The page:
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Words Matter in the Financial World and Noise is Dangerous

As the financial markets trade in a nervous fashion the amount of ‘noise’ that traders must deal with has increased.

Markets Remain Jittery and Day Traders Pay the Price

The financial markets remain in a nervous state, and this is seen every day via the results from the major equity indices which continue to traverse within the framework of a threatening and potential bear market. Many new traders have not dealt with serious downturns in the financial markets before. Because human instinct is almost always positive, many speculators who participate in the markets tend to be buyers.

However in the past handful of months, many day traders who have been buyers have certainly found a difficult trading environment. Whether they are trying to pursue long positions in equity indices or cryptocurrencies, the speculative landscape has likely cost day traders money and produced trading accounts are negative, or worse simply have been closed.

U.S Federal Reserve Not Making Things Easy

The broad financial markets are likely to remain nervous in the coming months. The U.S Federal Reserve has a major interest rate announcement which will be delivered in the middle of June, and another rate hike of 0.50% is expected. What has the financial world nervous is not the anticipated interest rate hike which has already been digested into the marketplace, but what the Fed will say regarding their outlook regarding additional rate hikes in the summer. The reason why this is unclear is because the economic landscape remains cloudy and hotly debated.

The Federal Reserve has not helped investors because they have largely misread the economic landscape and caused problems because of past statements. Last year the Fed insisted inflation was transitory, meaning that it would soon diminish, this obviously did not happen. Now the best the Fed can do is to hope that inflation becomes less strong and that disinflation occurs. Meaning the U.S central bank is simply hoping it can decrease the rate of inflation.

Words matter in this trading landscape for investors because the Federal Reserve’s policy has not exactly been met with popular fanfare. Many market participants feel that the Fed has pursued bad economic policy and that they have reacted slowly to data which was abundantly clear regarding supply problems, and the rising cost of production due to climbs in energy prices.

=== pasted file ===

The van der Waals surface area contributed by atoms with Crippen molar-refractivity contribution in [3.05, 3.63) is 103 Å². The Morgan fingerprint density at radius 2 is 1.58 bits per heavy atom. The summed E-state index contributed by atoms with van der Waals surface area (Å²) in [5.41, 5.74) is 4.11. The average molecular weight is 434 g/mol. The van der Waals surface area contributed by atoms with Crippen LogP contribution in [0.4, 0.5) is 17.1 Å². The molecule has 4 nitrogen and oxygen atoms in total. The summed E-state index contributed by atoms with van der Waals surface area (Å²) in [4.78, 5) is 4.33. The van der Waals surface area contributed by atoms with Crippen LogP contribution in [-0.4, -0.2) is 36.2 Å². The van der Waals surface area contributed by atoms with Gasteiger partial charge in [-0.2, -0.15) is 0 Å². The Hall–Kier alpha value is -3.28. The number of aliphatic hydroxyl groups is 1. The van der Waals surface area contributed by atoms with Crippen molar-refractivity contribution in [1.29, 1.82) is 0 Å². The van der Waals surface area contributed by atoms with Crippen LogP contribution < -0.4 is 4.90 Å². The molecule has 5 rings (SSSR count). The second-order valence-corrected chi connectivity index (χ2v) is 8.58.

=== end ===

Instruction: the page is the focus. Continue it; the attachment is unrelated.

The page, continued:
The Biden Administration and Energy Costs

While some in the Biden administration try to point the finger at the Ukrainian war with Russia as the culprit. Most people are not that naïve. Energy prices were on the rise before the war and it can be seen that the bullish trend in the price of crude oil has existed since the Biden administration took power.

President Biden during his recent trip to Japan spoke about inflation caused by rising energy prices that were in ‘transition’. He made it clear that rising energy prices in the U.S are happening because the U.S is following a green environment policy and that the shift in regulatory mandates is driving the costs of energy higher. This combined with the Federal Reserve’s frequent talk about inflation and its desire to raise interest rates has made for a dangerous combination.

Noise will remain at a High Volume

Inflation may come down in the coming months. Demand for certain commodities may erode to some extent. However the cost of energy is probably going to remain high throughout the summer. The additional shadow of mid-term elections in the U.S and the potential for a shift in power in the U.S Congress are going to affect nervous sentiment among financial institutions in the coming months leading right up to November.

Traders need to prepare for noise which will come from pundits as they express their opinions. Speculators who are day traders also have to take into consideration that their short term goals are in direct opposition to that of long term financial institutions. The difference in trading outlooks and monetary capabilities make this a difficult environment for day traders in the current market conditions.

Following short term trends for day traders based on behavioral sentiment is viable. Technical charts can be used to gather short term evidence, but this will not stop the constant threat of reversals and spikes in price velocity from suddenly gathering power and creating momentary bedlam.

Eliminating the noise generating from pundits who can walk away from their statements without any consequences is a must. Unfortunately the comments coming from the Federal Reserve and White House are often hard to ignore and cause reactions in the marketplace; because their words matter even if they sometimes seem to forget what they have said in the past.


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